ABOUT THE BOOK (from Amazon):
The story of Baby Doe Tabor has seduced America for more than a century. Long before her body was found frozen in a Leadville shack near the Matchless Mine, Elizabeth McCourt “Baby Doe” Tabor was the stuff of legend. The stunning divorcée married Colorado’s wealthiest mining magnate and became the “Silver Queen of the West.” Blessed with two daughters, Horace and Baby Doe mesmerized the world with their wealth and extravagance.
But Baby Doe’s life was also a morality play. Almost overnight, the Tabors’ wealth disappeared when depression struck in 1893. Horace died six years later. According to the legend, one daughter left home never to return; the other died horribly. For thirty-five years, Baby Doe, who was considered mad, lived in solitude high in the Colorado Rockies.
Baby Doe Tabor left a record of her madness in a set of writings she called her “Dreams and Visions.” These were discovered after her death but never studied in detail—until now. Author Judy Nolte Temple retells Lizzie’s story with greater accuracy than any previous biographer and reveals a story more heartbreaking than the legend, giving voice to the woman behind the myth.
When I moved to Leadville, Colorado a few years ago I quickly learned that the Tabor family was a very important part of the local history. It’s hard to miss because the Tabor name is everywhere in Leadville — there’s the Tabor Grand Hotel (which is now apartments), the Tabor Home Museum, and the Tabor Opera House, to name a few. Across the street from the Tabor Opera House there’s a bar called the Silver Dollar Saloon where there’s a large framed portrait on the wall of “Silver Dollar” Tabor, the daughter of Horace and Baby Doe Tabor.
As I started to learn more about this family’s history, I became fascinated with it. I learned that Horace Tabor struck it rich in the mining industry — I don’t know exact numbers, but he was so rich that he built things like opera houses and hotels that still have his name on them more than 100 years after his death. This “rags-to-riches” story is only the beginning of the Tabor saga…and it’s all down hill from here.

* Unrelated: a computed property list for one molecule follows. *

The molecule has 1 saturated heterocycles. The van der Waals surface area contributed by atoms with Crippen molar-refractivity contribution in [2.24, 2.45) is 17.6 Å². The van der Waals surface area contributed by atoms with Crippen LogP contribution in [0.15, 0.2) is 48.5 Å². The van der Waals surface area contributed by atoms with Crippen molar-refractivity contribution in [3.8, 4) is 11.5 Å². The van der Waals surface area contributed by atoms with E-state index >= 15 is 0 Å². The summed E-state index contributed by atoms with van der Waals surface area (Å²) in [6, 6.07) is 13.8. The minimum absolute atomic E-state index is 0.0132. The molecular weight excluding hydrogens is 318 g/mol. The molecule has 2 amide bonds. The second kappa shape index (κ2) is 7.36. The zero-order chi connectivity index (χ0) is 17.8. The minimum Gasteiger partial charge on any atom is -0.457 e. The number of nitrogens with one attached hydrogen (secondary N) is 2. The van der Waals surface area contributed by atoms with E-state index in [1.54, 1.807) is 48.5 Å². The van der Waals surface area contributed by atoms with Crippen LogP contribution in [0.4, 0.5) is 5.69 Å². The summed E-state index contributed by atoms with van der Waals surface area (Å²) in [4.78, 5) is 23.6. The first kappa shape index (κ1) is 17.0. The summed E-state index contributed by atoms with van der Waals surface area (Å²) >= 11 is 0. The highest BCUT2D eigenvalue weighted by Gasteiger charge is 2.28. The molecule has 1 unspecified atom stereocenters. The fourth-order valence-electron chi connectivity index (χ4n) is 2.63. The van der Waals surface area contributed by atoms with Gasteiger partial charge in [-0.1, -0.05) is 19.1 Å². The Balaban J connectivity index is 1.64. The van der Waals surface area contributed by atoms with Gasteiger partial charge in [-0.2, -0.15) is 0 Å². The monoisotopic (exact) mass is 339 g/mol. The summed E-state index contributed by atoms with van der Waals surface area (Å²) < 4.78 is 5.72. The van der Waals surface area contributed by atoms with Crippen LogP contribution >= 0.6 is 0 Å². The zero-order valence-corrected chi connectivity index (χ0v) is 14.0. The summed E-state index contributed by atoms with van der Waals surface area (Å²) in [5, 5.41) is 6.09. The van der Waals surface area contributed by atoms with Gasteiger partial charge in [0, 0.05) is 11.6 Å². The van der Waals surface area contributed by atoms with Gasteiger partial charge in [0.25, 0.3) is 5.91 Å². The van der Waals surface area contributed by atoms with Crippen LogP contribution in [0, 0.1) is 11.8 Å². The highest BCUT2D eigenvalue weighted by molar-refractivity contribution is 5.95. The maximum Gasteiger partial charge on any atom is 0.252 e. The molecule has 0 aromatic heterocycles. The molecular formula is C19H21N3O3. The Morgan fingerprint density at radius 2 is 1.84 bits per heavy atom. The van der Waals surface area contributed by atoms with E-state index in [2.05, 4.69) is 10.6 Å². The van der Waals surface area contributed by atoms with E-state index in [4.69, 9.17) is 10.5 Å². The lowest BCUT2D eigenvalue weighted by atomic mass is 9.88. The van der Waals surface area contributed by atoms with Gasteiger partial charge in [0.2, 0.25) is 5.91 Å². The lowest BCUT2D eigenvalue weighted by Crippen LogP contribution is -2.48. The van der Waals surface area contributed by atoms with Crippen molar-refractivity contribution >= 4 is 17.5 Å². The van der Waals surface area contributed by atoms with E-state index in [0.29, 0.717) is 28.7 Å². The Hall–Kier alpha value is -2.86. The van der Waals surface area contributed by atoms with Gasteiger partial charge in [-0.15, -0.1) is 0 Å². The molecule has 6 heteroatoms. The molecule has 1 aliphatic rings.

Tabor left his wife, Augusta, and scandalously married a much younger woman, Elizabeth “Baby Doe,” with whom he had two children. Only a few years into his second marriage, due to the repeal of the Sherman Silver Purchase Act (as well as poor financial decisions), Tabor lost ALL of his money. Augusta, on the other hand, had diversified her investments and remained a wealthy woman.
Years later Horace Tabor died a poor man. Although she was only in her forties when he died, Baby Doe never remarried. According to legend, their oldest daughter left the area and disowned the family, while the youngest daughter got caught up in a life of “sex, drugs and rock-n-roll” (or whatever its equivalent was around 1915). Baby Doe lived by herself in a small cabin for 35 years waiting in vain for the Matchless Mine to return to what it once was. At 81-years-old she was found frozen to death.
Happy story, right?
Here’s a picture of my kids outside of the Matchless Mine cabin a couple years ago:
After visiting the cabin and learning this story in bits and pieces our first few months in Leadville, I wanted to learn more about why an entire community was so proud of their ties to these people. I found Baby Doe Tabor: The Madwoman in the Cabin on Amazon and ordered it right away.
That was a lot of build up for my review, huh?
All of that said, I wanted to like this book, I really did, but I have to admit that it took me two years to finish it. I kept putting it aside and finally had to force myself to read the last few chapters.
Fortunately the first two chapters (or so) were great. Judy Nolte Temple covers the history of the Tabor family and the Leadville area in great detail, and that was exactly what I was looking for. However, somewhere around chapter 3 Temple started really pushing a feminist sociological agenda, which would be fine if that’s what the reader is looking for, but it wasn’t what I was looking for. I just wanted to know the real story of the Tabor family. Now, having read the book all the way through, I realize I probably should have just stopped in the middle and called it good.
If you’re interested in the history of Leadville and/or the Tabor family, I highly recommend the first 2-3 chapters of this book. The beginning is worth reading, but I wouldn’t waste your time with the rest of it unless you’re really interested in things like the author’s detailed theories about the encrypted notes on Baby Doe’s calendar and whether or not they meant that Silver Dollar may have had one or more abortions. (yawn)